I haven't read Suzuki's Zen Mind; Beginner's Mind since college. But I was clearing off a bookshelf (in the apparently endless process of freeing my life from furniture) and saw the book again. It rocked my world the first time I encountered it, and it has been on my mind again for the last few days.
The general idea is that beginner's mind is all about possibilities; the expert's mind isn't really closed but is decided. Think about a toddler playing in the Tupperware drawer. I can tell her "that's Tupperware. We use it for storing leftover food so that we don't waste it." She gives me a pitying look (in my imagination) and goes on to play with the Tupperware as though it were a drum, a ball, a storage device for Mommy's keys, an artistic medium for creating stacks and sculptures.... And it is all of those things, too.
I have made the mistake of being certain that my life was one thing -was going along a particular path- when, in fact, I could not have been more wrong. I cried, and argued, and suffered when that life was taken away from me -and I'm not so far from that possibility still, at least from time to time. But in a way, I had made the expert-mind mistake. I had chosen the path I wanted and closed my mind to other possibilities.
A beginner -and a child is the easiest embodiment of that mindset to examine- looks at the world as possibility and as an apparently endless series of amazements. People find two-year-olds trying, but I never did. I recall saying that it was exhausting, certainly, but amazing to have them around, because you never again engage the world with such a relentless need to examine and know and understand.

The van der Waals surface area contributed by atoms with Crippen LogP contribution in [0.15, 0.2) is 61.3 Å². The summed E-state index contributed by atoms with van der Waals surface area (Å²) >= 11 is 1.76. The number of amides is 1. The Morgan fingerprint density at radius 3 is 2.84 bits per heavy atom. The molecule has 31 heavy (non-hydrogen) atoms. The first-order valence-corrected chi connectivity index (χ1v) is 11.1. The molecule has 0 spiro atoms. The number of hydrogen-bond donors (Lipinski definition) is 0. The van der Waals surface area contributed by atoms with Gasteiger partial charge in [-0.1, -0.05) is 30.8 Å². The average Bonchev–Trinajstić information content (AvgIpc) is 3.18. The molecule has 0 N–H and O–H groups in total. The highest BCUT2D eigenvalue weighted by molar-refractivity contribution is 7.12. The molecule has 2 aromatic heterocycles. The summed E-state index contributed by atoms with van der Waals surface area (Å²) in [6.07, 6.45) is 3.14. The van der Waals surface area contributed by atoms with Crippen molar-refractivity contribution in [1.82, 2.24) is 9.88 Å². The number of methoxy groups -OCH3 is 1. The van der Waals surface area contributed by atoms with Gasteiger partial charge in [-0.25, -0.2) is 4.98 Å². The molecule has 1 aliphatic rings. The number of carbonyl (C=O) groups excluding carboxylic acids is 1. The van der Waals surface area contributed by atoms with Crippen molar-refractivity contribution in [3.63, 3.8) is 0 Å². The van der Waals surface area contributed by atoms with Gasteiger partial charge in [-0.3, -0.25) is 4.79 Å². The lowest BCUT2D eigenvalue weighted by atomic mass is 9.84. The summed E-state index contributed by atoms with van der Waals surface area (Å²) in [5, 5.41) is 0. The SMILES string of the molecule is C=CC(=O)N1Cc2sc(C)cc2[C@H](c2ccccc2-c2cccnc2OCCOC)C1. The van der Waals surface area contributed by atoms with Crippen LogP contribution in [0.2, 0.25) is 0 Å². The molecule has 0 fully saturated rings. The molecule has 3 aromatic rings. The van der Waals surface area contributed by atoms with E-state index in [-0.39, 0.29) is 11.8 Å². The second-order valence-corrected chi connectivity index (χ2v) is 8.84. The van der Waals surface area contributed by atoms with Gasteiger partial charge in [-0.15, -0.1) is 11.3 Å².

Well, why the heck not?? Why did I decide that, developmentally, that curiosity had to subside? I can get in the Walter Mitty-like thing of getting up, going to work, coming home and half-heartedly poking around with house projects, studying, reading, exercising, going to bed and getting up tomorrow to do it again. But that life is grey and small.
The same life can be described entirely differently. I am at the beginning of a new job. I am making this house a home newly and uniquely mine. I am learning new things and engaging with ideas, and little else on the planet gives me that much pleasure. I am finding healing and comfort in exercise. Things -all things- can be different now, and I don't have to understand at the outset how that's going to look. To borrow Mary Oliver's spectacular line, "I want to be a bride married to amazement." It's the same life -just looked at differently.